Conference organising in times of chaos

To the surprise of exactly no one, we cancelled CSS Day 2020, originally slated for 11th and 12th of June. In this post I’d like to explain our reasoning, and call for a gesture of solidarity and support to small, independent conference organisers.

All CSS Day attendees received a mail with details about the reimbursement process. If you did not receive it we do not have your correct email address on file, and you should contact us.

Being a good attendee

If you want the independent web conference community to continue to exist in the future, there are a few things you can do for your friendly local conference organiser.

  1. Make sure they can reach you. Check your email address in their sales system.
  2. If the conference offers the option, and if you can afford it at all, allow them to move your ticket forward to the next edition. This will give them some financial breathing room. See it as an interest-free loan aimed at preserving the ecosystem all of us built.
  3. Be understanding of delays and uncertainties. All conference organisers must chart their own course, and some will be taking a wait-and-see approach, especially if their conferences are scheduled for late June or beyond.
  4. If conferences do run, be accepting of a sharply diminished experience. It is very likely that conferences sell way fewer tickets than usual, and the most obvious way of saving money is removing luxury items such as nice extra catering options, afterparties with free drinks, diversity tickets, captioning, possbily even wifi. Speakers may be asked to waive their speaking fee. The entire conference might be moved online. Be accepting of such occurrences, and remember that they’re aimed at allowing the organisers to support themselves and their families.

A good example of the last point is the perfmatters conference over in the US. It switched to an online conference, but offered no refunds for the sharp decline in experience because the money was already spent. As a partial recompense, all attendees were allowed to invite someone else to the online conference.

I fully support Estelle in this difficult decision, but at the same time I’m glad I don’t have to do the same.

More in general, the question is whether we want the independent web conference community to survive. (I do, but I’m biased.) If we stick together, and attendees are accepting of cancellations, sharp service level declines, and possibly even loss of money, we might survive.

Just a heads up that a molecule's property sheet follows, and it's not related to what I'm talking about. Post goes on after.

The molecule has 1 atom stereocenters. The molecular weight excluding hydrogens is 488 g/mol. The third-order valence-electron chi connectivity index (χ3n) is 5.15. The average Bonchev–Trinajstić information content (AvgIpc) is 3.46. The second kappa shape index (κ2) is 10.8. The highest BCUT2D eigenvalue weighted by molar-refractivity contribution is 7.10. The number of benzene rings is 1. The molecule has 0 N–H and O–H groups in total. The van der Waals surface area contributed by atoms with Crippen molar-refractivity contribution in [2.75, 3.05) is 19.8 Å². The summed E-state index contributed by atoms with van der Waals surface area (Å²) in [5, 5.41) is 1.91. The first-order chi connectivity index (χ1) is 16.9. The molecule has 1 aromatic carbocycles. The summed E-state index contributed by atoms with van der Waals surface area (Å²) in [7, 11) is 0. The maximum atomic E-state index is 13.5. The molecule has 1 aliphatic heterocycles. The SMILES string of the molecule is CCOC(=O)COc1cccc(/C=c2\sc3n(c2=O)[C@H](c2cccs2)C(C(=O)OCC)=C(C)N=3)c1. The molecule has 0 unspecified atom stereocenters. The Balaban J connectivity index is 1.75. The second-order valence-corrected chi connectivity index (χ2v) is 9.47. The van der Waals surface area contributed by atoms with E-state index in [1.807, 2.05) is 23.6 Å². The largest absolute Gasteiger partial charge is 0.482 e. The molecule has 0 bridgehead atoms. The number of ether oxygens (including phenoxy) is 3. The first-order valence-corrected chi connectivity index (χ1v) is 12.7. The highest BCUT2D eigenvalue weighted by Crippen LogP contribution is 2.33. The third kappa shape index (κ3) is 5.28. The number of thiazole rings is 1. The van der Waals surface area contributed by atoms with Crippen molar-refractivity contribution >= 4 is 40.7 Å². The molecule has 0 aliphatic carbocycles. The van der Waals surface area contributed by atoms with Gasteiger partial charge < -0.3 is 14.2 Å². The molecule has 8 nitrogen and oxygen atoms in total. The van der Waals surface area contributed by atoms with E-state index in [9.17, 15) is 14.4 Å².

If we don’t, in a few years we’ll only have corporate conferences with a corporate agenda to attend.

Your choice.

Being a good sponsor

As a sponsor, there are also a few things you can do:

  1. If you can afford it, and the sum is not too large, allow cancelled conferences to retain your sponsorship money, possibly as a down payment for a sponsorship next year.
  2. Be accepting of point 4 above. If you had earmarked your sponsorship for a specific purpose, be prepared to waive that purpose.
  3. That last point will likely remain true for the next year. Please do not earmark future sponsorships, but allow the organiser to spend it as they see fit — and that includes avoiding personal bankruptcy.

Conference finances

Just so you understand my perspective: with one stroke I lost 1/3rd of my annual income. The situation is dire, though fortunately not hopeless. Other conference organisers are hit even harder.

The real question for me personally is whether performance.now(2020), 12th anf 13th of November, will run. Right now we think it will, but if it doesn’t I lose another third of my annual income and I have a real problem.

CSS Day was still far removed from the break-even point. That was completely expected at this time of the year, and even ten days ago we didn’t worry about it. Now, however, we must work with a scenario where we will not sell any more tickets, and where some current ticket holders will ask for a reimbursement. Thus, the financial risk of running the conference has gone from fairly low to enormous. This informs all decisions we took.

A small, independent web conference of our type breaks even when about 60-75% of the tickets are sold. Any number below 60% means that the organisers will have to pay money out of their own pocket.

We try to keep prices relatively restrained, that’s why the break-even point is so high. Huge corporate IT conferences have quite different break-even points, especially if they use the sponsor money to actually pay for the conference and put the complete proceedings of the ticket sales in their own pockets.

June cancelled

It is possible that the de-facto travel ban will be rescinded by early June. The big question is when exactly that will happen. Even if we are absurdly positive and say that we’ll be out of the woods by late April or early May, people will still be understandably concerned about their health, and will not be amenable to booking a trip for the next month.

That means that, in practice, even in a fairy-tale positve scenario we will sell way fewer tickets than last year. It is quite likely we will stay below the magical 65% line that breaks us even. Remember: every single cent we’d pay would come from our own pocket, since we’re going to reimburse the tickets and lose that money. The risk is simply too big, and we decline to run it. The organisers of the XOXO festival explain this problem more clearly than I can.

An added benefit is that we have not yet made any large payments to the venue and the hotel, and if we cancel now we won’t have to. Our suppliers are understanding of the situation, and it appears that the only costs we have to pay is a single speaker flight. That’s manageable.